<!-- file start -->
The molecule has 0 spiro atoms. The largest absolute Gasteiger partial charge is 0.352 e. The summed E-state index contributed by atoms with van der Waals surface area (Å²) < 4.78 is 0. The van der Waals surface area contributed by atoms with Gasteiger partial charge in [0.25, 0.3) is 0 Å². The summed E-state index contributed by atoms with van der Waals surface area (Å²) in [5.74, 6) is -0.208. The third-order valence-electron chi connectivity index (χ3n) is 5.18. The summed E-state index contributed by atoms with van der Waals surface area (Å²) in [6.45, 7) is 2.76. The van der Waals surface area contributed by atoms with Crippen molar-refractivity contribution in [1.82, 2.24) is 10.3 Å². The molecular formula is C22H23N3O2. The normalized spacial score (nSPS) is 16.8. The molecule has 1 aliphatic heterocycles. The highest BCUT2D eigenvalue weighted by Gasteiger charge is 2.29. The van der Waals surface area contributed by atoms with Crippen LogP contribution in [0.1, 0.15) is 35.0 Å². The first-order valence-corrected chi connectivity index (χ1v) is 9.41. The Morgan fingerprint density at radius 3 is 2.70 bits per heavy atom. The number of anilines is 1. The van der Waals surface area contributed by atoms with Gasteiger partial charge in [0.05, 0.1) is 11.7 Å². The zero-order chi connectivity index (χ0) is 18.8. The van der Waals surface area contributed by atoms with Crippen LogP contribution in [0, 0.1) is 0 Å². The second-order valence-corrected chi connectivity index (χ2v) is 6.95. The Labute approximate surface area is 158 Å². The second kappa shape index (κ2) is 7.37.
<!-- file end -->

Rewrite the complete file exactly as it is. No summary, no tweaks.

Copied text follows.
The molecule has 0 spiro atoms. The largest absolute Gasteiger partial charge is 0.352 e. The summed E-state index contributed by atoms with van der Waals surface area (Å²) < 4.78 is 0. The van der Waals surface area contributed by atoms with Gasteiger partial charge in [0.25, 0.3) is 0 Å². The summed E-state index contributed by atoms with van der Waals surface area (Å²) in [5.74, 6) is -0.208. The third-order valence-electron chi connectivity index (χ3n) is 5.18. The summed E-state index contributed by atoms with van der Waals surface area (Å²) in [6.45, 7) is 2.76. The van der Waals surface area contributed by atoms with Crippen molar-refractivity contribution in [1.82, 2.24) is 10.3 Å². The molecular formula is C22H23N3O2. The normalized spacial score (nSPS) is 16.8. The molecule has 1 aliphatic heterocycles. The highest BCUT2D eigenvalue weighted by Gasteiger charge is 2.29. The van der Waals surface area contributed by atoms with Crippen LogP contribution in [0.1, 0.15) is 35.0 Å². The first-order valence-corrected chi connectivity index (χ1v) is 9.41. The Morgan fingerprint density at radius 3 is 2.70 bits per heavy atom. The number of anilines is 1. The van der Waals surface area contributed by atoms with Gasteiger partial charge in [0.05, 0.1) is 11.7 Å². The zero-order chi connectivity index (χ0) is 18.8. The van der Waals surface area contributed by atoms with Crippen LogP contribution in [0, 0.1) is 0 Å². The second-order valence-corrected chi connectivity index (χ2v) is 6.95. The Labute approximate surface area is 158 Å². The second kappa shape index (κ2) is 7.37.